standing rib roast

Standing Rib Roast Recipe

Standing Rib Roast Recipe

If you’re looking for something special to serve at your next holiday gathering, this recipe is for you. It’s my version of a Standing Rib Roast, and you know I’m firing up the smoker to prepare it! Standing Rib Roast is simply a section of a whole bone-in ribeye; you can typically find them at any grocery store or butcher shop, just ask the person behind the counter. Standing Rib Roast Recipe For this recipe I bought a 4 bone rib roast and I had the butcher to “French” the bones. All that means is the ends of the bones are exposed a couple inches to make it look fancy. There’s not a lot of prep for this recipe; once you get the rib roast home, trim any excess fat off the top (usually there’s a little fat cap to remove) and truss the roast with butcher twine between each bone to help hold it in shape during cooking. Go ahead and fire up your smoker (I’m using my Gateway Drum for this cook but any smoker will do the job). Set it up for indirect cooking running at 275⁰. When the temperature stabilizes add a couple chunks of pecan wood to the coals for smoke. seasoned standing rib roast For the seasoning I like to create a nice bark on the outside of the meat using a good dose of salt, pepper and herbs. I use a combo (2 Tablespoons each) of my AP Rub and Steak Rub to create a coarseness to the bark. But you can use any quality All Purpose rub and a corse Steak Seasoning here. For the herbs I finely chop Rosemary, Thyme, and Sage about 1 heaping Tablespoon of each along with 6 cloves of garlic. Combine all of these ingredients in a small bowl. Drizzle the outside of the rib roast with olive oil and sprinkle the seasoning mixture all over the outer surface. You can season the roast a couple hours ahead of time if you like. Standing Rib Roast in Smoker Once the smoker is up to temperature, place the rib roast on the pit and insert a probe thermometer into the center for monitoring internal temperature. Set the alarm for 125⁰ and let the roast smoke. Standing Rib Roast Temperature Check When the alarm goes off, verify the internal temperature with a hand held thermometer – I’m using my Thermapen Mk4 – and remove the Rib Roast from the pit. Loosely cover it with aluminum foil and just let it hang out for 20 minutes before carving. smoked standing rib roast recipe To serve, use a carving knife and make a cut along the top of the rib bones to remove them. sliced standing rib roast Lay the roast cut side down on the cutting board and slice into desired thickness. You can serve it with Au Jus or a spicy Horseradish Sauce just don’t overcook this piece of meat; it’s best rare to medium rare and will melt in your mouth! Print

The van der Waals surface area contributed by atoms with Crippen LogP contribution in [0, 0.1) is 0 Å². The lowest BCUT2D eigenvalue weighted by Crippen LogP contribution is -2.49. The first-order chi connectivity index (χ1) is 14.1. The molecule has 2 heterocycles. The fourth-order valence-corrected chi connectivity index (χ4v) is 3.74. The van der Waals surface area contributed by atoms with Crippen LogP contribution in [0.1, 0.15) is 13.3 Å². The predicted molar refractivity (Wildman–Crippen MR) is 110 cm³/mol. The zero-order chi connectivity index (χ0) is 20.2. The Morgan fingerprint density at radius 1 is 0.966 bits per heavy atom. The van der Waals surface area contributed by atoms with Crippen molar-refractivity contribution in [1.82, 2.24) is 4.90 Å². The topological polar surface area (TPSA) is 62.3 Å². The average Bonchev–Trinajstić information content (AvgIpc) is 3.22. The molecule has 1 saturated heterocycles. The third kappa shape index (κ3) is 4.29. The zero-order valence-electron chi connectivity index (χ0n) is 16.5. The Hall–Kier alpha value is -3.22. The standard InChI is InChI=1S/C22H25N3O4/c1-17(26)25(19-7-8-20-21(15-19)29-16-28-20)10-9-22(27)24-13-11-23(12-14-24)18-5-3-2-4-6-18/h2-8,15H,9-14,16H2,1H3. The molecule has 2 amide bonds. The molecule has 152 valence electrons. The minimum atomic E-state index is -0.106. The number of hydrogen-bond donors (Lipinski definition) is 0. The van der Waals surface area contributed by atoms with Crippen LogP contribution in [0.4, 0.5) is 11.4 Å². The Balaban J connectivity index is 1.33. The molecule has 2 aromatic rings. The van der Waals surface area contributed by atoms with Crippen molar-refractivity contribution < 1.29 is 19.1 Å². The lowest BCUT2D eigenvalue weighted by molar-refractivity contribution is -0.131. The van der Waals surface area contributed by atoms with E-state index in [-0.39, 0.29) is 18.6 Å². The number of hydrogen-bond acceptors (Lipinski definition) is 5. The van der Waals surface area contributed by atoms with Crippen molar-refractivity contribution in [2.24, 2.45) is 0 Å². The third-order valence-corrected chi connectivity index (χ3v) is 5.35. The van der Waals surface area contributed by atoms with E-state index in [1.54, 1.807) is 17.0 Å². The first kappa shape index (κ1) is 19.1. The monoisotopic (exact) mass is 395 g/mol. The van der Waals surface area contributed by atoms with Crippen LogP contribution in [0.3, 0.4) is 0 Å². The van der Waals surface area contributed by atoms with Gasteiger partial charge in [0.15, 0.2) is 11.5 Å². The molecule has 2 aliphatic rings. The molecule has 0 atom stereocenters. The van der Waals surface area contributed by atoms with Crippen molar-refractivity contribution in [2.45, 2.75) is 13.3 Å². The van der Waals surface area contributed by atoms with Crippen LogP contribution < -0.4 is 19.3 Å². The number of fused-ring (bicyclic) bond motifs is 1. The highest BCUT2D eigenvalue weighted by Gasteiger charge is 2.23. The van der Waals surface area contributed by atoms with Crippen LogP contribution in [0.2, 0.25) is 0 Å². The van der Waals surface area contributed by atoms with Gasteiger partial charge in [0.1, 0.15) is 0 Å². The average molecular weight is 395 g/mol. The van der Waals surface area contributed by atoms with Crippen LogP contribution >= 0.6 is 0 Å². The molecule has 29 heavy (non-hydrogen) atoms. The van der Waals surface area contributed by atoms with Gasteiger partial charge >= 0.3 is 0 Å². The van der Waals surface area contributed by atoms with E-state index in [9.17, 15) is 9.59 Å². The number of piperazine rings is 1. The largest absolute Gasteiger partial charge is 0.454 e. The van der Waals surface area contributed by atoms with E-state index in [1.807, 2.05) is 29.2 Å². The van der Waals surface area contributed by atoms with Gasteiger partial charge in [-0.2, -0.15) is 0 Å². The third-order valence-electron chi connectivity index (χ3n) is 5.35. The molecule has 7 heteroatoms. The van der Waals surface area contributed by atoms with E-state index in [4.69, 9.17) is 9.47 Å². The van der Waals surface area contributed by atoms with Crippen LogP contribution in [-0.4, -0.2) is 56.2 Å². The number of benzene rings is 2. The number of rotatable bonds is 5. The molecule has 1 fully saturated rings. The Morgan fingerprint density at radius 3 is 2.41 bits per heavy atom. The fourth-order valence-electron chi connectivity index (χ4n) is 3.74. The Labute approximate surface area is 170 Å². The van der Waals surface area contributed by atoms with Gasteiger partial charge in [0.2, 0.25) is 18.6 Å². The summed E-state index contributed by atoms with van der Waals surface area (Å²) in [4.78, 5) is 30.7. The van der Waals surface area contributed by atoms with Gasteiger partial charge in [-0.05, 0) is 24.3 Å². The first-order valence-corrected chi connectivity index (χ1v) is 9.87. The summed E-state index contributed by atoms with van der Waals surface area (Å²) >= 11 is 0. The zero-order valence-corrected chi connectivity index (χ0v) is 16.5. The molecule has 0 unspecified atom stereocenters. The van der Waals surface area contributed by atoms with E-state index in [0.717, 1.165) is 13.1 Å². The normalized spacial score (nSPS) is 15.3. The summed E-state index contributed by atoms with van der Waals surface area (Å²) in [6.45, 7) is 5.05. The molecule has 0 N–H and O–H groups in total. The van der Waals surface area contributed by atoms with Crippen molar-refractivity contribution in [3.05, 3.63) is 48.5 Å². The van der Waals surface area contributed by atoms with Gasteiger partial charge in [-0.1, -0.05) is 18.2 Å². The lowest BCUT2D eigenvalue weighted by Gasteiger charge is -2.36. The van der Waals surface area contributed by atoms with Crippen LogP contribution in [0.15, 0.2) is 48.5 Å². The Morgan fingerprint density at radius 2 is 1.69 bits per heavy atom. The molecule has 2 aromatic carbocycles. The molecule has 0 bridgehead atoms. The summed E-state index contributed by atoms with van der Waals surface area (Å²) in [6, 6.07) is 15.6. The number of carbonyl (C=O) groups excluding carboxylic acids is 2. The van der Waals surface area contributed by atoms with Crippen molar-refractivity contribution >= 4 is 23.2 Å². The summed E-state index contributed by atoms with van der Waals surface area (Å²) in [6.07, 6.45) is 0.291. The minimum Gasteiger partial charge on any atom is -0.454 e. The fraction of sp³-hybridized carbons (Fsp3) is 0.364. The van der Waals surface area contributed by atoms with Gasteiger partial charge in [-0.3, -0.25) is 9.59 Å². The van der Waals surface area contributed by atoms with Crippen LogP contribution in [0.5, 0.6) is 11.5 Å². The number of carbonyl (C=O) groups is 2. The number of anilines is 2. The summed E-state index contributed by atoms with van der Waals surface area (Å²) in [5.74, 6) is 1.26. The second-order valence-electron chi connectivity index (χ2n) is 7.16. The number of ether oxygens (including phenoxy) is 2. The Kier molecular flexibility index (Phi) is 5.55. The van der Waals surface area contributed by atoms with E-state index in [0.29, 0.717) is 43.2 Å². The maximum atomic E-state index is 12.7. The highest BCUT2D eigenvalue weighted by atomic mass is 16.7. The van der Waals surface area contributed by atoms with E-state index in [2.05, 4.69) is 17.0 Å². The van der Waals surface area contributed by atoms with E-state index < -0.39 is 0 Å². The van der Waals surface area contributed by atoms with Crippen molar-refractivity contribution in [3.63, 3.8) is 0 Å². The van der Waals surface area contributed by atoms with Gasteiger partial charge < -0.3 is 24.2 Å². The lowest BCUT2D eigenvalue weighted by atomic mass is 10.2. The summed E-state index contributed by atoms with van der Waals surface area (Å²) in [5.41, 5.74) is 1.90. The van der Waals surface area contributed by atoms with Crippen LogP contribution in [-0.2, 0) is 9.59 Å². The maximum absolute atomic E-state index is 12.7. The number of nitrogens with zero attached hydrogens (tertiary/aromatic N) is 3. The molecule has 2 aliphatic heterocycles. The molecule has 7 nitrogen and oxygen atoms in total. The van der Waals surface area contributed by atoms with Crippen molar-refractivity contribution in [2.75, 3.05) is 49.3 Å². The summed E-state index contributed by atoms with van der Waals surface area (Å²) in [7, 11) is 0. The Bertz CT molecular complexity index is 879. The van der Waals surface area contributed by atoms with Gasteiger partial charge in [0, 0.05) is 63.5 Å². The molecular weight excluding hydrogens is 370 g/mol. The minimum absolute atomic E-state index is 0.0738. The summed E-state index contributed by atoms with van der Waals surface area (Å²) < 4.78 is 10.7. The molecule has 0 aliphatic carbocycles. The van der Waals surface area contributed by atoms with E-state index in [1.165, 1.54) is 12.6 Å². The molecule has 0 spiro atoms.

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Standing Rib Roast Recipe


  • 4 Bone Rib Roast
  • ¼ cup Olive Oil
  • 2 Tablespoons Killer Hogs AP Rub
  • 2 Tablespoons Killer Hogs Steak Rub
  • 1 Tablespoon Rosemary finely chopped
  • 1 Tablespoon Sage finely chopped
  • 1 Tablespoon Thyme finely chopped
  • 6 cloves Garlic minced


  1. Prepare smoker for indirect cooking at 275⁰; add a couple chunks of seasoned pecan wood to
  2. the hot coals for smoke flavor.
  3. French the ends of the rib roast by trimming away 1 ½-2” of meat between each bone (you can
  4. ask your butcher to do this as well). Truss the roast with butcher twine.
  5. In a small bowl combine the AP Rub, Steak Rub, rosemary, sage, thyme, and garlic.
  6. Coat the outside of the rib roast with olive oil and sprinkle the seasoning mixture on the outside.